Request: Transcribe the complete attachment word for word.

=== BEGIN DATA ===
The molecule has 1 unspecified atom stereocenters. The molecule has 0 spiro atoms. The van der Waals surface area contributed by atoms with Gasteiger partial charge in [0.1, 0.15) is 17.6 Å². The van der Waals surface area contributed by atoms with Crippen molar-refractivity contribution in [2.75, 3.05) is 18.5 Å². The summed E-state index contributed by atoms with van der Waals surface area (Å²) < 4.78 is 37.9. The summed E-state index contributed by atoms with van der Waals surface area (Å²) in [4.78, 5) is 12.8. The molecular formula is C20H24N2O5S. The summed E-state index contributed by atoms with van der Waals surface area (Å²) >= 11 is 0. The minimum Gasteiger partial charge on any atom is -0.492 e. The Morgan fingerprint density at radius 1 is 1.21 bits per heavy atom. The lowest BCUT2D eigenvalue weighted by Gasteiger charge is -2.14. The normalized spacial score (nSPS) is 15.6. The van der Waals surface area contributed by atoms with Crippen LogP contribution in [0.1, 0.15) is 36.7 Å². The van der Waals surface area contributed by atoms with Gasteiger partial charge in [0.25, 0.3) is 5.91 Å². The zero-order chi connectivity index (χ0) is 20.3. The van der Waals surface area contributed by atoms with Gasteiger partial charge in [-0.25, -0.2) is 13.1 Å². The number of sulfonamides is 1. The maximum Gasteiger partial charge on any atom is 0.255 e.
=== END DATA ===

The molecule has 1 unspecified atom stereocenters. The molecule has 0 spiro atoms. The van der Waals surface area contributed by atoms with Gasteiger partial charge in [0.1, 0.15) is 17.6 Å². The van der Waals surface area contributed by atoms with Crippen molar-refractivity contribution in [2.75, 3.05) is 18.5 Å². The summed E-state index contributed by atoms with van der Waals surface area (Å²) < 4.78 is 37.9. The summed E-state index contributed by atoms with van der Waals surface area (Å²) in [4.78, 5) is 12.8. The molecular formula is C20H24N2O5S. The summed E-state index contributed by atoms with van der Waals surface area (Å²) >= 11 is 0. The minimum Gasteiger partial charge on any atom is -0.492 e. The Morgan fingerprint density at radius 1 is 1.21 bits per heavy atom. The lowest BCUT2D eigenvalue weighted by Gasteiger charge is -2.14. The normalized spacial score (nSPS) is 15.6. The van der Waals surface area contributed by atoms with Crippen LogP contribution in [0.1, 0.15) is 36.7 Å². The van der Waals surface area contributed by atoms with Gasteiger partial charge in [0.25, 0.3) is 5.91 Å². The zero-order chi connectivity index (χ0) is 20.3. The van der Waals surface area contributed by atoms with Gasteiger partial charge in [-0.25, -0.2) is 13.1 Å². The number of sulfonamides is 1. The maximum Gasteiger partial charge on any atom is 0.255 e.